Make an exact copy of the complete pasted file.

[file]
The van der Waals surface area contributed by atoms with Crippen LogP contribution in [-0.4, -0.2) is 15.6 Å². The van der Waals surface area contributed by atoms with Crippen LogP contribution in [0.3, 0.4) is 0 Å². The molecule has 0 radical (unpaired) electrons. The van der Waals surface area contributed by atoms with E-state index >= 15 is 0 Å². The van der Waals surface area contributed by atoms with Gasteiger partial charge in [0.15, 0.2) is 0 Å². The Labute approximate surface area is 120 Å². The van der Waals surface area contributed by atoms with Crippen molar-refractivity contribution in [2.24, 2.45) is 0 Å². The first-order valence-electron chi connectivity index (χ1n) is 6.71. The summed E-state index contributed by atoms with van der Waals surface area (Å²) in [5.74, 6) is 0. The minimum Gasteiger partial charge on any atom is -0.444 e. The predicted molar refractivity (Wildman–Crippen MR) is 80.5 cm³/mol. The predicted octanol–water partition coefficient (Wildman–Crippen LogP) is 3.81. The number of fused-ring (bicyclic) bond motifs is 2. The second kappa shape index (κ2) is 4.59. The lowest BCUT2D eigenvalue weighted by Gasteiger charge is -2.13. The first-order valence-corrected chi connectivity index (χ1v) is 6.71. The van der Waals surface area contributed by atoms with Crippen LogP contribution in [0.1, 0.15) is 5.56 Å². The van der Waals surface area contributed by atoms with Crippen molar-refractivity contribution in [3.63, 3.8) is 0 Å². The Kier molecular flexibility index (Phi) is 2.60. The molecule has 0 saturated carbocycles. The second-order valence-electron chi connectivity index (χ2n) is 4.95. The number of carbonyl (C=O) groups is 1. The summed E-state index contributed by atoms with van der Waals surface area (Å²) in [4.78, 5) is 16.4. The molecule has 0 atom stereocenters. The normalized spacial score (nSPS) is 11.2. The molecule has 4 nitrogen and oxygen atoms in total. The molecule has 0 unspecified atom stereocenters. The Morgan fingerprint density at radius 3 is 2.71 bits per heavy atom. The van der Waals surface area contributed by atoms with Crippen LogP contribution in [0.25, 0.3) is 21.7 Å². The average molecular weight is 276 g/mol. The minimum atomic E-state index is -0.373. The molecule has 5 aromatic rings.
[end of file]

The van der Waals surface area contributed by atoms with Crippen LogP contribution in [-0.4, -0.2) is 15.6 Å². The van der Waals surface area contributed by atoms with Crippen LogP contribution in [0.3, 0.4) is 0 Å². The molecule has 0 radical (unpaired) electrons. The van der Waals surface area contributed by atoms with E-state index >= 15 is 0 Å². The van der Waals surface area contributed by atoms with Gasteiger partial charge in [0.15, 0.2) is 0 Å². The Labute approximate surface area is 120 Å². The van der Waals surface area contributed by atoms with Crippen molar-refractivity contribution in [2.24, 2.45) is 0 Å². The first-order valence-electron chi connectivity index (χ1n) is 6.71. The summed E-state index contributed by atoms with van der Waals surface area (Å²) in [5.74, 6) is 0. The minimum Gasteiger partial charge on any atom is -0.444 e. The predicted molar refractivity (Wildman–Crippen MR) is 80.5 cm³/mol. The predicted octanol–water partition coefficient (Wildman–Crippen LogP) is 3.81. The number of fused-ring (bicyclic) bond motifs is 2. The second kappa shape index (κ2) is 4.59. The lowest BCUT2D eigenvalue weighted by Gasteiger charge is -2.13. The first-order valence-corrected chi connectivity index (χ1v) is 6.71. The van der Waals surface area contributed by atoms with Crippen LogP contribution in [0.1, 0.15) is 5.56 Å². The van der Waals surface area contributed by atoms with Crippen molar-refractivity contribution in [3.63, 3.8) is 0 Å². The Kier molecular flexibility index (Phi) is 2.60. The molecule has 0 saturated carbocycles. The second-order valence-electron chi connectivity index (χ2n) is 4.95. The number of carbonyl (C=O) groups is 1. The summed E-state index contributed by atoms with van der Waals surface area (Å²) in [4.78, 5) is 16.4. The molecule has 0 atom stereocenters. The normalized spacial score (nSPS) is 11.2. The molecule has 4 nitrogen and oxygen atoms in total. The molecule has 0 unspecified atom stereocenters. The Morgan fingerprint density at radius 3 is 2.71 bits per heavy atom. The van der Waals surface area contributed by atoms with Crippen LogP contribution in [0.25, 0.3) is 21.7 Å². The average molecular weight is 276 g/mol. The minimum atomic E-state index is -0.373. The molecule has 5 aromatic rings.